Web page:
But what was missing on One was Endresen's gorgeous singing voice. Even her performance as part of the Jazzland Community, at the 2007 Montreal Jazz Festival, didn't demonstrate the full range and expression of which she's capable. Nor did either context show how well she works with Bang and Honoré as a part of a three-way musical conversation that was as remarkable for her ability to evoke sounds that others would require significant processing to achieve as it was for both Punkt founders' real- time sampling, remixing and soundscaping skills.

This was also the first opportunity Punkt 07 audiences have had to see Bang and Honoré work together in a live setting. Watching them interact, it's no surprise that, four years after first conceiving of Punkt, the two continue to enjoy collaborating on a variety of levels. And as telepathic as they were, Endresen was equally linked, making this live remix—the most heavily attended (and, no doubt, eagerly anticipated) so far this year—another festival high point. Endresen, Bang and Honoré all represent the kind of fierce imagination that's all the more remarkable when considering the vibrant music scene in Norway, a country whose population is about one-quarter that of the greater metropolitan area of New York City.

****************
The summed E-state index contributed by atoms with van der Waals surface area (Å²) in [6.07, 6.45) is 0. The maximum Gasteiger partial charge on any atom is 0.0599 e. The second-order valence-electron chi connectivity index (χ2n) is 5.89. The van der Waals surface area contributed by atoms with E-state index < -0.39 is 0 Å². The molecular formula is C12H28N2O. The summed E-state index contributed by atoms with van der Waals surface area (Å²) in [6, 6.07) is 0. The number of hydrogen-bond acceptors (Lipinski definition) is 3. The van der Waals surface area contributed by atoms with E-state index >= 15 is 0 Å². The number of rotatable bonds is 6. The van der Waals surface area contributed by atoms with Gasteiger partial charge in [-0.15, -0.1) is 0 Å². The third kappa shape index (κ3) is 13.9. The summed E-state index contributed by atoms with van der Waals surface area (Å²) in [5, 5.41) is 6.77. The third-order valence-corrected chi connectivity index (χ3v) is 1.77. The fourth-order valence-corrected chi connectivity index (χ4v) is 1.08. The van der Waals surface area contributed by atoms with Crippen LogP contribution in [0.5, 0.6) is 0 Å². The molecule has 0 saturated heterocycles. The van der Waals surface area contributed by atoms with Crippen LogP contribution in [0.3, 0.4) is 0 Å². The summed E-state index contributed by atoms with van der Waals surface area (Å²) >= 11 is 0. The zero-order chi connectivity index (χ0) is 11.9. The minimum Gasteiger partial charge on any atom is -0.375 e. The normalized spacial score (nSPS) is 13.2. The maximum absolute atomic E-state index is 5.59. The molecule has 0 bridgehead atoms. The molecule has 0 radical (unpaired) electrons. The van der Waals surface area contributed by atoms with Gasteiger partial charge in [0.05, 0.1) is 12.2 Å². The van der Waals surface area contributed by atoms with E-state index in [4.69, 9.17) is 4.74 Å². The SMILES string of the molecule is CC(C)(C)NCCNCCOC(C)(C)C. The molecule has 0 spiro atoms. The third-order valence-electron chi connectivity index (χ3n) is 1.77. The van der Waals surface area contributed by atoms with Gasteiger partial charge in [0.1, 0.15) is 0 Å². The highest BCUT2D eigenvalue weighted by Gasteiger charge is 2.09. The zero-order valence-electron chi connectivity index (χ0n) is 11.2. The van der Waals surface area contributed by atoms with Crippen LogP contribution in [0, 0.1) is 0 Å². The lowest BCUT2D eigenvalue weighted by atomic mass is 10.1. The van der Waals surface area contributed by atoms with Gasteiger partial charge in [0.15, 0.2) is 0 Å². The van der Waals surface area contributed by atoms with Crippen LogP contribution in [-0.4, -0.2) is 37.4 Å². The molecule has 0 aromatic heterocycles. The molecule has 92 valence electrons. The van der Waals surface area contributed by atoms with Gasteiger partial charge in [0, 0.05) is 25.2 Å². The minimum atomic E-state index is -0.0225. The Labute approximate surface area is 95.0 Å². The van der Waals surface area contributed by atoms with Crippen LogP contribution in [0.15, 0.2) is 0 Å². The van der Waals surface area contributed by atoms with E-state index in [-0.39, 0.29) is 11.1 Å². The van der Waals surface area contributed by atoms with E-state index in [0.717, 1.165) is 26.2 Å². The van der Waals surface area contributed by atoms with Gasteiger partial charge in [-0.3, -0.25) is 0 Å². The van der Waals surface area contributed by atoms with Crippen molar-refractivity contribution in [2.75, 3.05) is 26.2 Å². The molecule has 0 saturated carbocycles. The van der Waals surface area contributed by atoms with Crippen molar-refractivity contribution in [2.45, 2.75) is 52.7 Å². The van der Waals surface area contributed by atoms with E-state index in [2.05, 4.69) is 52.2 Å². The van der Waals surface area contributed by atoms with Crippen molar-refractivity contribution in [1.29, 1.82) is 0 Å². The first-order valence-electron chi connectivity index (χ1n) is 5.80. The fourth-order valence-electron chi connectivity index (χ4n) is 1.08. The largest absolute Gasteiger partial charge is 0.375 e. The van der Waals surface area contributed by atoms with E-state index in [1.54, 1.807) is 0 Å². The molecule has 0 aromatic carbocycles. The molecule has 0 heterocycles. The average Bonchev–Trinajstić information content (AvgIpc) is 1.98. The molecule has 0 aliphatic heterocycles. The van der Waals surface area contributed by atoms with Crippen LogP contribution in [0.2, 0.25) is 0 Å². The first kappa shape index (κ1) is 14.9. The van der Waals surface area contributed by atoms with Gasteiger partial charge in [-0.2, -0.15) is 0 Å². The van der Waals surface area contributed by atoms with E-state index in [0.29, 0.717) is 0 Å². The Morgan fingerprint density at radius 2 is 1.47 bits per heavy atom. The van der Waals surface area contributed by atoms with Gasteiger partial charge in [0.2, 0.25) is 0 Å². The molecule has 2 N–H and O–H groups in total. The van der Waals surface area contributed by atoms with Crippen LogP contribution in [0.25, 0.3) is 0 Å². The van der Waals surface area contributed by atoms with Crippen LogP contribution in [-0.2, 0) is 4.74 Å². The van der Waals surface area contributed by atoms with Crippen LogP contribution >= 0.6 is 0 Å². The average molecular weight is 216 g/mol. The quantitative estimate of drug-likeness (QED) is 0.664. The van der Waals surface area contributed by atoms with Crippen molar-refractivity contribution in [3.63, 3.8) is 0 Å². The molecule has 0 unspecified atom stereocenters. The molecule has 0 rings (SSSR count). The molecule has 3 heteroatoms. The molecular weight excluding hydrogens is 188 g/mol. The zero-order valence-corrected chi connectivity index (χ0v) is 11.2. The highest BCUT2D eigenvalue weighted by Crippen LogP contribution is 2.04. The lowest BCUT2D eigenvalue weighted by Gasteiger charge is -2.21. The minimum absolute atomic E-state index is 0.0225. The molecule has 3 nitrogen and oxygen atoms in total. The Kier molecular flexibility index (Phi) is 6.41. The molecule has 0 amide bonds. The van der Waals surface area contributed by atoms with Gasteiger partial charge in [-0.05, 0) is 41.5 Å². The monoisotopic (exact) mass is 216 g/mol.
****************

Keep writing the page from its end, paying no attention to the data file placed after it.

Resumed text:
Tomorrow:
Performances: Kristiansand Symphony Orchestra/Arve Henriksen/Jan Bang, David Toop, Charles /Grydeland/ Wallumrød/Zach, Robin Guthrie, Burnt Frieman/Jaki Liebezeit/Hayden Chisolm.
Live remixes: Bugge Wesseltoft/Michiyo Yagi, Hans Appelquist, David Toop/Arve Henriksen/Jan Bang /Erik Honoré, Russell Mills/Undark/Eivind Aarset/Jan Bang/Erik Honoré, Jon Hassell/guests.

Visit Solveig Slettahjell, David Rothenberg, Scanner, Trio Mediæval, Arve Henriksen, Jan Bang, Erik Honoré, Kammerflimmer Kollektif, Sweet Billy Pilgrim, Sidsel Endresen and Punkt Festival on the web. Photo Credit
Jan Hangeland (also at MySpace)

Day 1 | Day 2 | Day 3 | Day 4